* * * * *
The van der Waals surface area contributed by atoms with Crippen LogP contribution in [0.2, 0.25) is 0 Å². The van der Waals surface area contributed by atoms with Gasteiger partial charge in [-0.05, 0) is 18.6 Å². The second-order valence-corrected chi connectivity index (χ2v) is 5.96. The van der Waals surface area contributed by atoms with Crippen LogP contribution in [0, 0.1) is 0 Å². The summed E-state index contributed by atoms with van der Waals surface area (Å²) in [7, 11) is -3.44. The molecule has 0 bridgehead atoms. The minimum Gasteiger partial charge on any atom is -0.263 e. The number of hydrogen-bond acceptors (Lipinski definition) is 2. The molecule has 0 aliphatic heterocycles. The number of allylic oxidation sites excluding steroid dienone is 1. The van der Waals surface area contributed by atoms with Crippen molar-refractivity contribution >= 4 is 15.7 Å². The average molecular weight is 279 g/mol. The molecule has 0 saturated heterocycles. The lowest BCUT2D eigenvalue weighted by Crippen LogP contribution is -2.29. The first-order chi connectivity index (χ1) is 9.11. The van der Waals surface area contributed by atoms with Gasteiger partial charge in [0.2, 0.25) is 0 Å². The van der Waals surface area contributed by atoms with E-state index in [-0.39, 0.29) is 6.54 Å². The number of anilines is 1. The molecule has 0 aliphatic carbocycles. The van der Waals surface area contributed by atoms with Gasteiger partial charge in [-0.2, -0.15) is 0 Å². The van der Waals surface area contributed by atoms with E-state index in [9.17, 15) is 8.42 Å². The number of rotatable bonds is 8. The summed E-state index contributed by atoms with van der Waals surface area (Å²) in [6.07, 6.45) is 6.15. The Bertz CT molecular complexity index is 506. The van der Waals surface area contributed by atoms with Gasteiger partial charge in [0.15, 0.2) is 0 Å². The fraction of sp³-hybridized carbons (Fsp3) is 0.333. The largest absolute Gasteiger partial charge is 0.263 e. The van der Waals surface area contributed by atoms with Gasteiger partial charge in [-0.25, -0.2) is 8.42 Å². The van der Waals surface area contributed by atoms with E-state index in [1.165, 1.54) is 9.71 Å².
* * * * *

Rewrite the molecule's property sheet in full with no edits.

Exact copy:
The van der Waals surface area contributed by atoms with Crippen LogP contribution in [0.2, 0.25) is 0 Å². The van der Waals surface area contributed by atoms with Gasteiger partial charge in [-0.05, 0) is 18.6 Å². The second-order valence-corrected chi connectivity index (χ2v) is 5.96. The van der Waals surface area contributed by atoms with Crippen LogP contribution in [0, 0.1) is 0 Å². The summed E-state index contributed by atoms with van der Waals surface area (Å²) in [7, 11) is -3.44. The molecule has 0 bridgehead atoms. The minimum Gasteiger partial charge on any atom is -0.263 e. The number of hydrogen-bond acceptors (Lipinski definition) is 2. The molecule has 0 aliphatic heterocycles. The number of allylic oxidation sites excluding steroid dienone is 1. The van der Waals surface area contributed by atoms with Crippen molar-refractivity contribution >= 4 is 15.7 Å². The average molecular weight is 279 g/mol. The molecule has 0 saturated heterocycles. The lowest BCUT2D eigenvalue weighted by Crippen LogP contribution is -2.29. The first-order chi connectivity index (χ1) is 9.11. The van der Waals surface area contributed by atoms with Gasteiger partial charge in [0.2, 0.25) is 0 Å². The van der Waals surface area contributed by atoms with E-state index in [-0.39, 0.29) is 6.54 Å². The number of anilines is 1. The molecule has 0 aliphatic carbocycles. The van der Waals surface area contributed by atoms with Gasteiger partial charge in [-0.2, -0.15) is 0 Å². The van der Waals surface area contributed by atoms with E-state index in [9.17, 15) is 8.42 Å². The number of rotatable bonds is 8. The summed E-state index contributed by atoms with van der Waals surface area (Å²) in [6.07, 6.45) is 6.15. The Bertz CT molecular complexity index is 506. The van der Waals surface area contributed by atoms with Gasteiger partial charge in [0.15, 0.2) is 0 Å². The fraction of sp³-hybridized carbons (Fsp3) is 0.333. The largest absolute Gasteiger partial charge is 0.263 e. The van der Waals surface area contributed by atoms with Gasteiger partial charge in [-0.25, -0.2) is 8.42 Å². The van der Waals surface area contributed by atoms with E-state index in [1.165, 1.54) is 9.71 Å².